New report warns of ‘worrying degree of democratic backsliding’ across Europe

Council of Europe chief Marija Pejčinović Burić, says European governments need to work together to reverse democratic deficit.
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By Martin Banks

Martin Banks is a senior reporter at the Parliament Magazine

18 Jun 2021

The 47-nation Council of Europe’s secretary general Marija Pejčinović Burić has highlighted a “clear and worrying degree of democratic backsliding” in her new annual report on the state of democracy, human rights and the rule of law across the continent.

Publication of the report comes with mounting concern about the rule of law and perceived rights abuses in several EU nations, including Hungary and Poland.

Outlining the report’s findings, Pejčinović Burić said, “In many cases, the problems we are seeing predate the Coronavirus pandemic but there is no doubt that legitimate actions taken by national authorities in response to Covid-19 have compounded the situation. The danger is that our democratic culture will not fully recover.”

“Our Member States now face a choice. They can continue to permit or facilitate this democratic backsliding or they can work together to reverse this trend, to reinforce and renew European democracy and to create an environment in which human rights and the rule of law flourish.”

“This is the right option for the 830 million people who live in the Council of Europe area.”

Commenting, Socialist group leader in the European Parliament, Iratxe García Pérez told this site, “European values must be respected everywhere in the EU. It is totally unacceptable, for example, that some towns declare themselves as LGBT free zones”.

“That is why whenever a beneficiary of the EU cohesion policy funds adopts a discriminatory policy, EU funding should be interrupted. We must strengthen the link between EU money and EU principles. The European Union is not a cash dispenser, but a community of values, let’s not forget that.”

“In many cases, the problems we are seeing predate the Coronavirus pandemic but there is no doubt that legitimate actions taken by national authorities in response to Covid-19 have compounded the situation. The danger is that our democratic culture will not fully recover” Council of Europe secretary general Marija Pejčinović Burić

Meanwhile, a new poll says that Cyprus and Lithuania are rooted at the foot of a league table of EU nations on LGBT+ rights in the workplace.

Lithuania is bottom of the pile, receiving zero points for workplace representation while Cyprus takes 26th place with 1.7 points out of a possible 10.

The poll organisers said that although Cyprus has changed some of its human rights legislation since joining the European Union, its low ranking for workplace equality “suggests that LGBT+ Cypriots still face discrimination in the workplace.”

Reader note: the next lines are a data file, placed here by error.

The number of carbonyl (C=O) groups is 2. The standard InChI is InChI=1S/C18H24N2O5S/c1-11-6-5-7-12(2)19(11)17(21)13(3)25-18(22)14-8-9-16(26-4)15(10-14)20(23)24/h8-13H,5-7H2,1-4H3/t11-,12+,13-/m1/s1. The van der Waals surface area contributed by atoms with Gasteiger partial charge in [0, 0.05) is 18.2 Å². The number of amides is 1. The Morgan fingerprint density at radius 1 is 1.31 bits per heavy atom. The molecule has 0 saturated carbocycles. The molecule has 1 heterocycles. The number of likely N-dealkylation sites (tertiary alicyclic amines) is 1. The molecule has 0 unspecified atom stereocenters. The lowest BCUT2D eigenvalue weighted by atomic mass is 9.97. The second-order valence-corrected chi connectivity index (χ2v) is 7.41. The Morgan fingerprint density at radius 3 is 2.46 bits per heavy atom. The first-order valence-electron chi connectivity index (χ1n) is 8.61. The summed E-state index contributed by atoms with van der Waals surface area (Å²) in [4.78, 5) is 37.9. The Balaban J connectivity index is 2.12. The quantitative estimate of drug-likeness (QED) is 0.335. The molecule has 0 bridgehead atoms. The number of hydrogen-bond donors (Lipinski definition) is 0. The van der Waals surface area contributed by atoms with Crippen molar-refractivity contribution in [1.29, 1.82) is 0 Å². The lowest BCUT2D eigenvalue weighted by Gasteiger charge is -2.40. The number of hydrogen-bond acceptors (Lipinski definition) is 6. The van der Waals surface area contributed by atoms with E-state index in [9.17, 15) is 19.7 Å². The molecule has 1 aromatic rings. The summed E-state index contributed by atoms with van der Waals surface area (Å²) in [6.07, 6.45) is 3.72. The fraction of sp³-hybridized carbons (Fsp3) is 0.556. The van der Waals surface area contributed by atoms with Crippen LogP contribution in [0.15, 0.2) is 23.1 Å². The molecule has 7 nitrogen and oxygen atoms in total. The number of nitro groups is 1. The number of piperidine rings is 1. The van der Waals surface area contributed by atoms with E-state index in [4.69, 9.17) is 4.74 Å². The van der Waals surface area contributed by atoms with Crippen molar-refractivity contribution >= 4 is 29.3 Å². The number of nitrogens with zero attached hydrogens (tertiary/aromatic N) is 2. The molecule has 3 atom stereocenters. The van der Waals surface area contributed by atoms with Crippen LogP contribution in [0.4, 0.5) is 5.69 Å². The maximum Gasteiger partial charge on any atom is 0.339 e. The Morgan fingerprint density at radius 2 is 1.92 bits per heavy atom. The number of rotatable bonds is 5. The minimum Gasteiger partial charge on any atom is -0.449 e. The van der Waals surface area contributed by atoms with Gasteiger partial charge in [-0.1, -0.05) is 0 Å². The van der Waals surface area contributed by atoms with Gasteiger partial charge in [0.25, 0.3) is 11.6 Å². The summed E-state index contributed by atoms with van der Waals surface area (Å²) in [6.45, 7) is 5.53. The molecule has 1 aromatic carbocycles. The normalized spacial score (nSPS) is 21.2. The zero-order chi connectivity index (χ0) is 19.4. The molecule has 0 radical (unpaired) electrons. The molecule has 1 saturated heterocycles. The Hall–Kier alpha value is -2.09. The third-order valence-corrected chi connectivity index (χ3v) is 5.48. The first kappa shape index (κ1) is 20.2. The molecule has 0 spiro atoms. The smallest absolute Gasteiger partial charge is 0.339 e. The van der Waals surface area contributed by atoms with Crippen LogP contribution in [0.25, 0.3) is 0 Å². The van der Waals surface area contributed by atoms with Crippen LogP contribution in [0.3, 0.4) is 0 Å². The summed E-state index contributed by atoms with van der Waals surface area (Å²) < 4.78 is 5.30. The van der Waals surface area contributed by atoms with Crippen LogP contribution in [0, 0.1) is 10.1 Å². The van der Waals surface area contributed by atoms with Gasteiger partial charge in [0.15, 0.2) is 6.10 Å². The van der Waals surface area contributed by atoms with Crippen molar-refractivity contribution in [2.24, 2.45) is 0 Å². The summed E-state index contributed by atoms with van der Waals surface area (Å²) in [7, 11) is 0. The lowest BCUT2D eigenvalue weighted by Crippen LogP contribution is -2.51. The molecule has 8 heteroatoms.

Lithuania’s ranking “probably reflects the limited rights that LGBT+ Lithuanians encounter such as non-recognition of civil same-sex partnerships or same-sex marriage.”

Belgium is crowned the best European country for LGBT+ workers with 8.7 points out of a possible 10. Despite LGBT+ workers having a low employment percentage rate - 17 percent less than non-LGBT+ Belgians - they still score 10 points out of a possible 10 for workplace representation.

Luxemburg claims second place with a total of 8.3 points out of a possible 10. Luxemburg has a 19 percent difference in the employment rate of LGBT+ workers - versus non-LGBT+ workers - which places the country behind Belgium in terms of workplace representation (9.3/10).

"Whenever a beneficiary of the EU cohesion policy funds adopts a discriminatory policy, EU funding should be interrupted. We must strengthen the link between EU money and EU principles. The European Union is not a cash dispenser, but a community of values, let’s not forget that” Socialist group leader in the European Parliament, Iratxe García Pérez

Data analysis reveals that more than 70 percent of LGBT+ Luxembourgers are "either selectively open or hide their sexuality" at work, resulting in 7.2 points scored for openness at work (7.2/10).

Coming in at third place is Denmark with 8.1 points out of a possible 10. Despite scoring the highest rate for most of the factors analysed, Danes, said the poll organisers, “still seem to face a lack of diversity in the workforce.”

LGBT+ workers, it says, face a 30 percent lower employment rate than other professionals, placing Denmark behind countries such as Hungary with 2.4 points for workplace representation.

The poll was carried out by a digital PR company which said it sought to apply its data know-how to discover which European countries offer the best workplace prospects for LGBT+ professionals.

Based on figures from Eurostat and the Fundamental Rights Agency, the company said it analysed factors that contribute to workplace inclusivity to create a points-based index that determines which country comes out on top and bottom.

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